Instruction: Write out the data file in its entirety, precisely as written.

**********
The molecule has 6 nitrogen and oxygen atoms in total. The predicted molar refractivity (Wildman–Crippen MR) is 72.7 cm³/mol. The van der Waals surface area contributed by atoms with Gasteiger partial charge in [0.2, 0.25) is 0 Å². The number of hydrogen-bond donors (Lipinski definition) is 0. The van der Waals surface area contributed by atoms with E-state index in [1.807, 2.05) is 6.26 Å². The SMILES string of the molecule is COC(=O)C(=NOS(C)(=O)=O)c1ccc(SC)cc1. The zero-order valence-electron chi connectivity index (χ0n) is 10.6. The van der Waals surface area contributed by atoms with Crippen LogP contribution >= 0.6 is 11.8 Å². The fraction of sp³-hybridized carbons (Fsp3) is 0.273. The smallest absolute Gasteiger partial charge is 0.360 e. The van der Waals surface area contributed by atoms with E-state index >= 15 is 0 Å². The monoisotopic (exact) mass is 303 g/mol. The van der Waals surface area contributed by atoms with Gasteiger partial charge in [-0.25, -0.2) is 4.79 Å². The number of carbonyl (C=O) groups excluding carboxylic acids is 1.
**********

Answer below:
The molecule has 6 nitrogen and oxygen atoms in total. The predicted molar refractivity (Wildman–Crippen MR) is 72.7 cm³/mol. The van der Waals surface area contributed by atoms with Gasteiger partial charge in [0.2, 0.25) is 0 Å². The number of hydrogen-bond donors (Lipinski definition) is 0. The van der Waals surface area contributed by atoms with E-state index in [1.807, 2.05) is 6.26 Å². The SMILES string of the molecule is COC(=O)C(=NOS(C)(=O)=O)c1ccc(SC)cc1. The zero-order valence-electron chi connectivity index (χ0n) is 10.6. The van der Waals surface area contributed by atoms with Crippen LogP contribution >= 0.6 is 11.8 Å². The fraction of sp³-hybridized carbons (Fsp3) is 0.273. The smallest absolute Gasteiger partial charge is 0.360 e. The van der Waals surface area contributed by atoms with E-state index >= 15 is 0 Å². The monoisotopic (exact) mass is 303 g/mol. The van der Waals surface area contributed by atoms with Gasteiger partial charge in [-0.25, -0.2) is 4.79 Å². The number of carbonyl (C=O) groups excluding carboxylic acids is 1.